Kathy-Diane Leveille is a former broadcast journalist with the Canadian Broadcasting Corporation who discovered the only thing more thrilling than reading a wonderful story is harnessing the power of the imagination to write one. Her short story collection Roads Unravelling was published to critical acclaim after a selection from its pages Learning to Spin was adapted to radio drama for CBC’s Summer Drama Festival. The tale Showdown at the Four Corner’s Corral was revised for the stage and performed by New City Theater in Saint John.
Kathy-Diane’s prose has been published in a number of literary journals including Grain, Room of One’s Own, The Oklahoma Review, Pottersfield Portfolio, The Cormorant; as well as various anthologies such as Water Studies: New Voices in Maritime Fiction (Pottersfield Press) and New Brunswick Short Stories (Neptune).
She is a member of Sisters in Crime, International Thriller Writers, Kiss of Death RWA and Crimewriters of Canada.
What is your current project? Tell us about it.
I had so much fun writing my new suspense novel. It’s fascinating to see how my initial idea has grown into the multi-layered plot of Let the Shadows Fall Behind You:
On a grey morning in Northern Ontario in 1978, when the first fat snowflakes drifted down erasing all the familiar landmarks, Nikolai Mirsky headed out the door of the haunted cabin he shared with his lover, Brannagh Maloney. And disappeared…
Brannagh, a Natural Science Illustrator, struggled to collate the data from their bird count through the long winter. By the time the icicles began to melt, she was filled with a growing dread that the infamous wilderness preservationist wasn’t returning.
When Brannagh left New Brunswick, ten years ago, she swore it was for good. But now her best friend, Annie, won’t stop worrying about her, and won’t stop hounding her to come back for a reunion of their childhood all-girls club The Tuatha-de-Dannans. Brannagh finally relents, but she refuses to go to her childhood home and face her irascible Grandfather. Instead, she hides out at her Grandmother’s summer cottage, even though it is far too close to the woods where her mother was murdered. As Brannagh struggles to put to rest the questions surrounding Nikki’s disappearance, she finds it impossible to ignore the family secrets circling the most tragic disappearance of all. Brannagh learns that nothing magical will ever change her past, but the fierce love of friends holds the power to transform the future.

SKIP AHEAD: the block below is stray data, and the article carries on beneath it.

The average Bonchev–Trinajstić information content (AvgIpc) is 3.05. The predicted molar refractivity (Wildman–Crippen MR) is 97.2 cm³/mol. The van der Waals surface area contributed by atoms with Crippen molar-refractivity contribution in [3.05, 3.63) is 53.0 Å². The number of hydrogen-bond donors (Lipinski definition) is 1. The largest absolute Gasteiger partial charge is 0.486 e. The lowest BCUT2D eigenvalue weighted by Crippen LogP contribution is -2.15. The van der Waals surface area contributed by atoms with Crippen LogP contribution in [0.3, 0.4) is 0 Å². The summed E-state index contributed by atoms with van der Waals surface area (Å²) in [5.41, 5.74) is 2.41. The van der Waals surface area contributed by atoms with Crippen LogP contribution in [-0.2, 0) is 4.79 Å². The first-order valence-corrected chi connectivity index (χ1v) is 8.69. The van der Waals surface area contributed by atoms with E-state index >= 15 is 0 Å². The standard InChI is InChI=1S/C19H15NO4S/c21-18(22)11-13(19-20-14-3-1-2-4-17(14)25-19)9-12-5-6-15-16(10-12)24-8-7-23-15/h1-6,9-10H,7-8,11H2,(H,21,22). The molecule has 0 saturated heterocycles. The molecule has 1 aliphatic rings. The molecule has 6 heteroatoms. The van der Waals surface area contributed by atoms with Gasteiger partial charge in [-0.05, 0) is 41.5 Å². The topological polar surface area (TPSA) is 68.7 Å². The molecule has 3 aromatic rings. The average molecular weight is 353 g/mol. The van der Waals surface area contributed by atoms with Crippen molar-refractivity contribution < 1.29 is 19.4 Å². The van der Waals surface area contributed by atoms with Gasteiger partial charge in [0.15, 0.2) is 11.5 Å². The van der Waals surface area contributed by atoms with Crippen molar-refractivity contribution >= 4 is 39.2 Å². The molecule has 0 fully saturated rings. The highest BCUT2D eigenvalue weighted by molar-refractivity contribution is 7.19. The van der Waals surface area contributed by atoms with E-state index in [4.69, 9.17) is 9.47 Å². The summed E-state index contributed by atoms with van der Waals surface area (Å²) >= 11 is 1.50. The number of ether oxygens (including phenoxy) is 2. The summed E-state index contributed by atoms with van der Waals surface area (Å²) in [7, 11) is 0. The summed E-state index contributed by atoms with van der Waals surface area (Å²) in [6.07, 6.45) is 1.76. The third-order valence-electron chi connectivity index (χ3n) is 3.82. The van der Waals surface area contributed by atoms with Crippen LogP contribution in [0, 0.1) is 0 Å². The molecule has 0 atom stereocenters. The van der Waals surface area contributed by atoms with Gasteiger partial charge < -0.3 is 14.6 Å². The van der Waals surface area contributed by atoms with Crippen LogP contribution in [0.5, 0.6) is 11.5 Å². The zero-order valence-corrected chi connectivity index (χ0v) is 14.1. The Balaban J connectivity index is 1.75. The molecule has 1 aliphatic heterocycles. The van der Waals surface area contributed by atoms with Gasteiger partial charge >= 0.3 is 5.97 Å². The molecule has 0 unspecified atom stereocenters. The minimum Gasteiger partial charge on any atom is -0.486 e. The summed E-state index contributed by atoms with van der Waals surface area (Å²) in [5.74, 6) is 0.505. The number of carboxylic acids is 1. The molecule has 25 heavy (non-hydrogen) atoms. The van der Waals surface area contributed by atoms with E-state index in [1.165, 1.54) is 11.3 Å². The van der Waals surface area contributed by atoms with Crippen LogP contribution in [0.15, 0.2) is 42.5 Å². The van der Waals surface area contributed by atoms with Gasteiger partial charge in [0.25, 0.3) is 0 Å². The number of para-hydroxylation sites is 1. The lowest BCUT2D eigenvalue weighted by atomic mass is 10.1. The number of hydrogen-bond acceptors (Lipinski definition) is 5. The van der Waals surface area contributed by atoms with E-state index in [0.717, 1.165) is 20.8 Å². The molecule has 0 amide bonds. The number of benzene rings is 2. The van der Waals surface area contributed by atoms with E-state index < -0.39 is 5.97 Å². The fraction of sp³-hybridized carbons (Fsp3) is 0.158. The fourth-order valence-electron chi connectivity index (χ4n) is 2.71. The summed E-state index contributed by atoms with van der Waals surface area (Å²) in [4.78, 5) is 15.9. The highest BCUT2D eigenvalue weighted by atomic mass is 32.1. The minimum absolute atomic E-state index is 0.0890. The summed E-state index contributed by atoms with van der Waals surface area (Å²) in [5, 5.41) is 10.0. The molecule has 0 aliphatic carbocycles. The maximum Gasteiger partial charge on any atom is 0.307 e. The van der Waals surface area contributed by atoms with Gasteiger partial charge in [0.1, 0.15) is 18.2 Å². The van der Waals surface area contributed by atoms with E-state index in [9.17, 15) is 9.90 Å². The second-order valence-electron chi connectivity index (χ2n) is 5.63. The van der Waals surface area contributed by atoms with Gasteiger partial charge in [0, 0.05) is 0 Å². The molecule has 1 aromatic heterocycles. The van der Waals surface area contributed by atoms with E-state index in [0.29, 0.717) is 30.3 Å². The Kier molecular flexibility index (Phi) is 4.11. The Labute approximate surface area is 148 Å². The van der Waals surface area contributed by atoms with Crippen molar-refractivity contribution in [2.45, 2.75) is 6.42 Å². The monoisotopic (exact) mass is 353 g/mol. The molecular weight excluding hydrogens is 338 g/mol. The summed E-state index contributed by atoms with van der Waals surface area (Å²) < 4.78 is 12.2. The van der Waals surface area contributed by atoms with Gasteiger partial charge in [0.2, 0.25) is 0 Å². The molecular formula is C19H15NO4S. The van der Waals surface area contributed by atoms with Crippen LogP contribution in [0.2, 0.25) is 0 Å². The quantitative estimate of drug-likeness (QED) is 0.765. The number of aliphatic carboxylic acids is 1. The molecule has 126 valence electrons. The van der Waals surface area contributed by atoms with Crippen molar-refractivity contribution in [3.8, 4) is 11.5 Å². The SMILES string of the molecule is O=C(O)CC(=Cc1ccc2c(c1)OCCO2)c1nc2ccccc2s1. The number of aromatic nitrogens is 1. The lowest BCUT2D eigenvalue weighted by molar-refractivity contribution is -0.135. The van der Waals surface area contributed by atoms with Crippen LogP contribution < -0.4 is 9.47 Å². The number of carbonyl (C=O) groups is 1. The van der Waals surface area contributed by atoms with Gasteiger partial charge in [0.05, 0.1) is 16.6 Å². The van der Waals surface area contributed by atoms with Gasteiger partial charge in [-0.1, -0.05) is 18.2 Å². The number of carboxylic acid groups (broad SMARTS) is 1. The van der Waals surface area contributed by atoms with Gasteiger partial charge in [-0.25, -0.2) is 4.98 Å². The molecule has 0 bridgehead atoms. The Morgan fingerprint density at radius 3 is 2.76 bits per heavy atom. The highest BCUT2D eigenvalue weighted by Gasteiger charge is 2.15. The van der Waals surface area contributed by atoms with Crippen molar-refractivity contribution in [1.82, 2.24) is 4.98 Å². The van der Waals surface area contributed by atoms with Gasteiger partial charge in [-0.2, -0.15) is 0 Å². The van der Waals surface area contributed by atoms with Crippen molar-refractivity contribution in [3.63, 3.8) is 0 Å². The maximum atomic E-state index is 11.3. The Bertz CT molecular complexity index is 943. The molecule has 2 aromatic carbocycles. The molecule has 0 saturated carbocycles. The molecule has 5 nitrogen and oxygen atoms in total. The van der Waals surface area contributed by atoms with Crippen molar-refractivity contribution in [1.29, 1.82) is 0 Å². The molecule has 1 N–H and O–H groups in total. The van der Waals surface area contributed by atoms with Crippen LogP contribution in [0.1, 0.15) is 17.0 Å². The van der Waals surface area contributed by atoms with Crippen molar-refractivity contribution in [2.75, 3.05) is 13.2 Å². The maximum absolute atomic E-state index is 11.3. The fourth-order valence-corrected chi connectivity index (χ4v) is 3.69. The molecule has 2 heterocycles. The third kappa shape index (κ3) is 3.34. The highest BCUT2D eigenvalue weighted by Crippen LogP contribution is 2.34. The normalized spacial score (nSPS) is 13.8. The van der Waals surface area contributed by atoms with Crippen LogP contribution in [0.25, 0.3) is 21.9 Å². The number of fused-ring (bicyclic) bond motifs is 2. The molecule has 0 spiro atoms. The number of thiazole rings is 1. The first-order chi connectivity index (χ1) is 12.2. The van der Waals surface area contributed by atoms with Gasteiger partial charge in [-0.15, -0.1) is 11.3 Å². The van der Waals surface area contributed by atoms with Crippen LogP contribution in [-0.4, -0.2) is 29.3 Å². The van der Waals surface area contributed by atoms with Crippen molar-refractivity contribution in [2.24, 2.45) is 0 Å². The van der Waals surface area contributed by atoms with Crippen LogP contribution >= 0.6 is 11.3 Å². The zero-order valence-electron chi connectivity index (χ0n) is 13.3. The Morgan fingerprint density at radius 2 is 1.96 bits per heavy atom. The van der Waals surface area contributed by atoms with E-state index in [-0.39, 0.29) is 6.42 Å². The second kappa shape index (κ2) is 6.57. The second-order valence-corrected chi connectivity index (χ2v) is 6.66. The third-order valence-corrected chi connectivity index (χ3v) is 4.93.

Share a bit about your unique writing journey.
I’m a former broadcast journalist with CBC radio. Seventeen years ago, when I was home on maternity leave with my youngest son, I dug out an old file of story ideas and started scribbling. By the time the date arrived when I was supposed to return to work, I had already decided that I didn’t want to keep putting my dream of writing fiction on the back burner. Since then I’ve done different jobs, including being a janitor and typing medical transcription, to give me the time and energy to pursue my passion. My first book Roads Unravelling, a collection of short stories set on the Kennebecasis River where I live, was published a few years ago. Let the Shadows Fall Behind You released this spring is my first novel.
How has your experience as a broadcast journalist prepared or hindered you as a novelist?
Working in the field of journalism offers valuable training in discipline. You’re working to a deadline to produce stories whether you like it or not. There were many times I sat down at the computer with absolutely no idea of where to go. You learn in journalism to have faith in the process, that you can start with nothing and eventually something will take shape and grow. It was a tremendous mentorship in the art of research, fact checking and honing the 5 W’s.
Do you still experience self-doubts regarding your work, or struggle in a particular area such as writers block or angst driven head-banging against walls? Please share some helpful overcoming hints that you’ve discovered.
The most difficult thing about writing is returning to the page when the initial excitement over a story idea has worn off and I’m riddled with doubts about my ability to translate the vision to the reader. However, I’ve learned through the years that I must keep going back. Eventually the doubts fade; something sparks, and I fall in love with my characters all over again. It is that moment, ironically, that becomes the most uplifting, because I always learn from my character’s journeys.